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Michelle Smith WBB Feature: Arizona is right where they need to be, still playing

Apr 3, 2019

Hold on a second, Adia Barnes says, she’s got to grab the other line ringing on her cell phone.

After a minute or so, the Arizona coach is back.

A woman made a donation to the women’s basketball program earlier in the day and Barnes had left a voicemail to say thank you. The woman was calling back, and Barnes was working on getting her a couple of T-shirts for Wednesday night’s game.

That’s right. Wednesday night’s game. While the Oregon Ducks are on their way to Tampa to play in their first NCAA Women's Final Four on Friday night against Baylor, the Arizona Wildcats are still playing as well.

Barnes’ team (22-13) will take the floor at the McKale Center Wednesday night against TCU (24-10) in the semifinals of the WNIT, the program’s first WNIT semifinal appearance since 1996. That team won the WNIT, with Barnes – the program’s all-time leading scorer – at the helm.

And they will do it in front of more than 8,000 of their friends.

“The last update I got, we were over 7,000 and in our last game, we had about 2,000 walk-ups so, I am thinking there might be at least 8,500 there,” Barnes said. In four WNIT games so far, Arizona has averaged more than 5,200 fans per game.

Earlier in the week, Barnes – at the prodding of star player Aari McDonald – set a goal of 10,000 fans to watch Wednesday’s game.

“This is just fun. We are having fun with all the people who are coming to these games,” Barnes said. “I pulled up to work and there’s a line outside of people buying tickets. We are just enjoying the ride at this point.”

But if Barnes is feeling a little bit like PT Barnum these days – her phone has been buzzing non-stop for days - she’s also trying to coach an up-and-coming basketball team through a vital experience. The Wildcats have 22 wins in a season for the first time since 2004, a 16-win improvement from a season ago.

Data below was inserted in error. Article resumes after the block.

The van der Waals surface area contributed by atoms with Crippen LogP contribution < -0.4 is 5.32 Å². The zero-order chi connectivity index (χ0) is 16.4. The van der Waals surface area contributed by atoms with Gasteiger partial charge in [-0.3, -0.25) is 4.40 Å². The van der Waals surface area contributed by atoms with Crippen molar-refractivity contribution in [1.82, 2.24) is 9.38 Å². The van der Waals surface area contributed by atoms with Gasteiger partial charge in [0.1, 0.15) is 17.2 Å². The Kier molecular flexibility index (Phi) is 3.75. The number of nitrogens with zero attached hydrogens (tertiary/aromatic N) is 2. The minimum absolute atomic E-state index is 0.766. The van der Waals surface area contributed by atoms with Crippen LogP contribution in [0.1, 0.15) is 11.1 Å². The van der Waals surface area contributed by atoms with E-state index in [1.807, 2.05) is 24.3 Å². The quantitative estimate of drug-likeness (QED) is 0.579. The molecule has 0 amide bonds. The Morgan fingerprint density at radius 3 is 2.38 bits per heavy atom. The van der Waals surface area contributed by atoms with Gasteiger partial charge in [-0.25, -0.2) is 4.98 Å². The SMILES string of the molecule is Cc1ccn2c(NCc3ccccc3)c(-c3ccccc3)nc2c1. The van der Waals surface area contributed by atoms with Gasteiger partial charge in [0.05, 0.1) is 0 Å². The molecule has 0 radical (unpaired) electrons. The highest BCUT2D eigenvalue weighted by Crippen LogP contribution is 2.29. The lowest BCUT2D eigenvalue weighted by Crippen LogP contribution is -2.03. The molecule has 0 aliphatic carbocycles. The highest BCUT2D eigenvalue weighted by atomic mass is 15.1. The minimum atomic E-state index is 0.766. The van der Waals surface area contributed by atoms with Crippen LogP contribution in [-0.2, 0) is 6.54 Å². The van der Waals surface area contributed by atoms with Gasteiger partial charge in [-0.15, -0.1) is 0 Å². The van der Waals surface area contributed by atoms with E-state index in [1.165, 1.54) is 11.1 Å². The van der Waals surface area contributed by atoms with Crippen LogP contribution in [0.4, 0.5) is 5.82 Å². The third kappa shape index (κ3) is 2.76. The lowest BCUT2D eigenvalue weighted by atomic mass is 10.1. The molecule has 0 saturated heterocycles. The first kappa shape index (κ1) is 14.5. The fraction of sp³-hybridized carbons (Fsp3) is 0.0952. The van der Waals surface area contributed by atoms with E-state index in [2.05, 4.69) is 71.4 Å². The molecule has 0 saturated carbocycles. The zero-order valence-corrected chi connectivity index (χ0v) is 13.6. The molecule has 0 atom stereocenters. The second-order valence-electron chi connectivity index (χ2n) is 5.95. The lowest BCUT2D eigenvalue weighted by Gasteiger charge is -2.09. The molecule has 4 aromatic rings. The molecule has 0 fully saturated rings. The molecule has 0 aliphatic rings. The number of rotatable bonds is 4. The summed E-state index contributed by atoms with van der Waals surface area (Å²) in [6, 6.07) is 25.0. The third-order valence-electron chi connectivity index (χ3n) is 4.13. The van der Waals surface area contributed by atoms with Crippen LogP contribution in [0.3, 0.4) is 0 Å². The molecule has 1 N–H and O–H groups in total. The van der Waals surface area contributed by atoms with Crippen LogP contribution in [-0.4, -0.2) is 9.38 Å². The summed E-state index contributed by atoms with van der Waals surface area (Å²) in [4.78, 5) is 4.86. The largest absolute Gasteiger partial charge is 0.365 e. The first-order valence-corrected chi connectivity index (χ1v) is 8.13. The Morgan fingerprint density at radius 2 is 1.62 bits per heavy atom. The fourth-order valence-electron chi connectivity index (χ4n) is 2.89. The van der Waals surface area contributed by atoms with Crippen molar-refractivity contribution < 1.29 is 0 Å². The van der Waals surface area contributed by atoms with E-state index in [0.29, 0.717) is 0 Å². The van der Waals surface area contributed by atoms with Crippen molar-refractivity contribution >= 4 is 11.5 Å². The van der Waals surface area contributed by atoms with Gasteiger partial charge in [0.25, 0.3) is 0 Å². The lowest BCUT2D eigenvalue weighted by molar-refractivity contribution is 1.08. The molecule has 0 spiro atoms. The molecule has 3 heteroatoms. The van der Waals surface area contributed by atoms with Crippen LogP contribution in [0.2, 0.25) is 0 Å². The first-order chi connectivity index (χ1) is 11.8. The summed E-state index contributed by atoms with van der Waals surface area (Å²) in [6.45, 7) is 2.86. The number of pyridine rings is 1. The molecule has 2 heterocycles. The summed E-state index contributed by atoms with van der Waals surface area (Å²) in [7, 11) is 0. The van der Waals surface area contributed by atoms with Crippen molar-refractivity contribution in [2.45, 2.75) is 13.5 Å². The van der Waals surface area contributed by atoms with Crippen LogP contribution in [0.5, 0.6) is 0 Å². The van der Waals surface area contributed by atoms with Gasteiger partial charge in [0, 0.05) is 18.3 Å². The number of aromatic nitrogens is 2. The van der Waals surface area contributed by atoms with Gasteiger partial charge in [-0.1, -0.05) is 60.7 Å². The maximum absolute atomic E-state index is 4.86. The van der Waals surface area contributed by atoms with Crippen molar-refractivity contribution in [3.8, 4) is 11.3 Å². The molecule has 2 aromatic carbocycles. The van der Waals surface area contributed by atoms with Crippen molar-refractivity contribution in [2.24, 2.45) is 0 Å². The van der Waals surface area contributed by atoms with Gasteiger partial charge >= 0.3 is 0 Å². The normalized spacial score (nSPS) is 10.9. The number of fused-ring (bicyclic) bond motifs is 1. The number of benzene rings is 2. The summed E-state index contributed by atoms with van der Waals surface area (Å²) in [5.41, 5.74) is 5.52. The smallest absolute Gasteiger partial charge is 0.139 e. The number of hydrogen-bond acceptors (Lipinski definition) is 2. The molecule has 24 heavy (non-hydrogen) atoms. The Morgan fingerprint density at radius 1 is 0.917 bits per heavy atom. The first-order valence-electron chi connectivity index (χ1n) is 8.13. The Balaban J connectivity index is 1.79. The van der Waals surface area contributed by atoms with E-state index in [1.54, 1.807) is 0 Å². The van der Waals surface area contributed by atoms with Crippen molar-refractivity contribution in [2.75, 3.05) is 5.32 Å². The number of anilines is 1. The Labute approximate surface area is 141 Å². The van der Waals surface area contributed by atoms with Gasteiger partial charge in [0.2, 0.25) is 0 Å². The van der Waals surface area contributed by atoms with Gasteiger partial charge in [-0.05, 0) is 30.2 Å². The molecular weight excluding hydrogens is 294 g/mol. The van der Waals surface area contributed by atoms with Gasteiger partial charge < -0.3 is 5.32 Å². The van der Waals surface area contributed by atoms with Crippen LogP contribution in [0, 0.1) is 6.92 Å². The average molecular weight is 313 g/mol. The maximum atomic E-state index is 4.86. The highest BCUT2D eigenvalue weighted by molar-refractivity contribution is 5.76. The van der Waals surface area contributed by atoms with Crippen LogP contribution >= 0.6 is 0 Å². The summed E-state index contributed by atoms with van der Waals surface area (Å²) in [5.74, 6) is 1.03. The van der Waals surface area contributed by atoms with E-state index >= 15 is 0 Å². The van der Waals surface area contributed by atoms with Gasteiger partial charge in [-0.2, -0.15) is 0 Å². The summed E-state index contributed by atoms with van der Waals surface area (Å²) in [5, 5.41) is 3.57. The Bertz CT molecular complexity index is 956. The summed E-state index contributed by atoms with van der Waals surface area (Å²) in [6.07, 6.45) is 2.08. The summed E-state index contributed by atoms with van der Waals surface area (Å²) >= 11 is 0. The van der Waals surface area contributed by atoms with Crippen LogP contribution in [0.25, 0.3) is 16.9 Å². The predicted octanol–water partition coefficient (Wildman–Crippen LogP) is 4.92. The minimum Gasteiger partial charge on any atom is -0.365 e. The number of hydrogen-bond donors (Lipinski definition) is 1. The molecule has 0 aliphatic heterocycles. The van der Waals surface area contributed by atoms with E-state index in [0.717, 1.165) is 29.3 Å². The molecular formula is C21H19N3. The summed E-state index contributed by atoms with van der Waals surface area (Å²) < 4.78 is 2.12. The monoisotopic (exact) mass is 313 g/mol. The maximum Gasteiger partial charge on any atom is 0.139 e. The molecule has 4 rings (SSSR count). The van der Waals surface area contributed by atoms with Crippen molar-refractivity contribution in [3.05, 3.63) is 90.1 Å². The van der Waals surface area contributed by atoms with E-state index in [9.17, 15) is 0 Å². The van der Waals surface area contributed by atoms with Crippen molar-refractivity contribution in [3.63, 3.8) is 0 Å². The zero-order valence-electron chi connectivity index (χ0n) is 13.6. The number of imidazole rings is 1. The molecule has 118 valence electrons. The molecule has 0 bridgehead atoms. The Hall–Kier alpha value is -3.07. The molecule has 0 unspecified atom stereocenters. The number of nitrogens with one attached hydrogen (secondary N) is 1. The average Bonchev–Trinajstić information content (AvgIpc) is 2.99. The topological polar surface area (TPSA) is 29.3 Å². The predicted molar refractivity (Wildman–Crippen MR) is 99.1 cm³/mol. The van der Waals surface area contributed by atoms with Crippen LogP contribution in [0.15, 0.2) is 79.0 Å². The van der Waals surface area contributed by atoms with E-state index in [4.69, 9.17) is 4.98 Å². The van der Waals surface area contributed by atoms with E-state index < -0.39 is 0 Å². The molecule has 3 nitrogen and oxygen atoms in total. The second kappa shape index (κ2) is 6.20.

“Only a few teams are playing right now, and we are one of them,” Barnes said. “This is a big thing for us. The WNIT is where we are at right now and it’s exactly what we need. We have already played four games. Now a 5th game and hopefully a 6th.”

All these games equal more time on the floor together, more practice time, more time playing in the one-and-done situations that make a team tougher.

“And we have played all different kinds of opponents,” Barnes said. “Teams that are completely different than anyone in the Pac-12.”

Barnes said she has seen her team adjust accordingly. McDonald has continued her record-setting scoring season, putting up 25 points against Wyoming in the quarterfinals. Freshman Cate Reese became the first freshman in school history to score at least 20 points in a postseason game.

“People have stepped up their games and I have seen some growth that makes me really optimistic about our future,” Barnes said. “Have we turned the program around completely? Not yet. But we are moving in the right direction and we are moving fast.”

And while her team is getting better, the Tucson community is getting on board.

“The city is going bananas over this,” Barnes said. “There are signs all over town. Every news station has been out, we’ve been on the radio. This is great for Tucson. It has not been like this for a very long time.

Should the Wildcats win on Wednesday, they would likely get another chance to host the WNIT title game, thanks to these large crowds.

“People are so excited for us. They are having fun and they love what we are doing,” Barnes said. “I think people are feeling really connected to us. They feel like they are a part of this. Our kids are playing hard and doing the right things and they are such appreciative, inspiring young women. I’m hearing that a lot from people. They feel a connection to our kids, and that’s what I like to see.”

Michelle Smith is a contributing writer for She has covered pro and college sports for espnW, the San Francisco Chronicle and AOL Fanhouse. For previous Michelle Smith features on, visit the archives page. She was just named winner of the WBCA's Mel Greenberg Media Award, presented annually to a member of the media who has best displayed commitment to advancing the role of the media in women's basketball.